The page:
First working graphene semiconductor could lead to faster computers

The team’s graphene device, grown on a silicon carbide substrate chip

Georgia Institute of Technology

A working, scalable semiconductor has been created from graphene for the first time, potentially paving the way for a new type of computer with greater speed and efficiency than today’s silicon chips.

Graphene is a material made from a single layer of carbon atoms that is stronger than steel at comparable thicknesses. It is an extremely good electrical conductor and is highly resistant to heat and acids. But despite its advantages, a working graphene semiconductor, which can be controlled to conduct or insulate electricity at will, has evaded scientists. Such semiconductors are key to creating the logic chips that power computers.

The problem has been the lack of what is known as a bandgap. Semiconductors have bands of higher and lower energies and a point – the bandgap – at which excited electrons can hop from one to the other. This effectively allows switching on and off of the flow of current, so it is either conducting or not conducting, creating the binary system of zeroes and ones used in digital computers.

While previous research has shown that graphene can be made to act like a semiconductor on a small scale, it had never been scaled up to sizes that would make a computer chip practical. Earlier work has shown that wrinkles, domes and holes in graphene sheets can have unusual effects on electrical flow, creating the possibility that logical chips could be made by creating the right landscape of flaws. But to date, nothing has scaled up.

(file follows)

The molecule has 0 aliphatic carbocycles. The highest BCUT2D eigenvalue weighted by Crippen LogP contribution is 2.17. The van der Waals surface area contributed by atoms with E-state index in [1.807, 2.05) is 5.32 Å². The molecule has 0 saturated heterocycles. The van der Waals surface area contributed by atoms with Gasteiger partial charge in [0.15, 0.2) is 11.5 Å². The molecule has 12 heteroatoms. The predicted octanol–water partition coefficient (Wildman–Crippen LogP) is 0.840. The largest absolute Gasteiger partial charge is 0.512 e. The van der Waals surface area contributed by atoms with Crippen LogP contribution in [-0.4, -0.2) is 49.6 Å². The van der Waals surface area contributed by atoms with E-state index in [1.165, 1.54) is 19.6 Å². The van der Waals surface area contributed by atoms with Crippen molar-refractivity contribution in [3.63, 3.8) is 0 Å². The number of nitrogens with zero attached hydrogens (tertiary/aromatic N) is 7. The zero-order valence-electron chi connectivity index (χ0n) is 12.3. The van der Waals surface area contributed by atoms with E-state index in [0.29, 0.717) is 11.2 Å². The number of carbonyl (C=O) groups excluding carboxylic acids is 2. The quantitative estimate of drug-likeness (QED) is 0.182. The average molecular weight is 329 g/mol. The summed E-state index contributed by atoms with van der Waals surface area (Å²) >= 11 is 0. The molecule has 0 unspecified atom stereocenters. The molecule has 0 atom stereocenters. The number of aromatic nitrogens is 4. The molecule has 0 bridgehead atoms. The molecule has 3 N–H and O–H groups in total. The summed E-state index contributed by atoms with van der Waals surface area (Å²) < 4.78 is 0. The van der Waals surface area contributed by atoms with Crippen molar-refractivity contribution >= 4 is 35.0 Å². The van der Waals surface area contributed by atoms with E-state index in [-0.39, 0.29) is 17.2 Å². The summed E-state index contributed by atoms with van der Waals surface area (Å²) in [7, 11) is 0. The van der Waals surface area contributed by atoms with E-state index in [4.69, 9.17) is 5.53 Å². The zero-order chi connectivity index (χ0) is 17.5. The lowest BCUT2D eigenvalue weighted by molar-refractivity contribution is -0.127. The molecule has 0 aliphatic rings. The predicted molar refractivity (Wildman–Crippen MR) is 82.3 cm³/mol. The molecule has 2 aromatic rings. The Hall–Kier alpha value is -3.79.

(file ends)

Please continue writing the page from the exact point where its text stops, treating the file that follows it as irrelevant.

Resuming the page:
Now, Walter de Heer at Georgia Tech in Atlanta and his colleagues have created graphene with a bandgap and even demonstrated a working transistor, an on/off switch that either prevents or allows current to flow through it. Their process should be more conducive to scaling up because it relies on techniques not dissimilar to those used to create silicon chips.

De Heer’s group used wafers of silicon carbide that were heated, forcing the silicon to evaporate before the carbon, effectively leaving a layer of graphene on top. De Heer wasn’t available for interview at the time of writing, but said in a statement that the electrical properties of a graphene semiconductor were far better than those of silicon chips. “It’s like driving on a gravel road versus driving on a freeway,” he said.

Silicon chips are cheap to make and are backed by enormous manufacturing infrastructure globally, but we are reaching the limits of what these chips can do. Moore’s law states that the number of transistors in a circuit will double roughly every two years, but the rate of miniaturisation has slowed in recent years as engineers reach circuit densities beyond which electrons cannot be reliably controlled. Graphene circuits could reinvigorate progress, but hurdles remain.

“The fact they’re using wafers is important because that’s really, truly scalable,” says David Carey at the University of Surrey, UK. “You can use all the technology that the whole semiconductor industry is totally comfortable with to scale up this process.”

But Carey is sceptical that the development means the world will soon shift from silicon to graphene chips, both because the new research needs lots of refinement in terms of transistor size, quality and manufacturing techniques, and because silicon has such a headstart.

“Most people who work on silicon are bombarded on a daily basis by new, wonderful materials that are about to replace it and none of it’s ever happened,” he says. “If you’re a silicon person, you’re quite happily sitting on top of the mountain. The idea that I’m going to replace my laptop with graphene is not quite there yet.”


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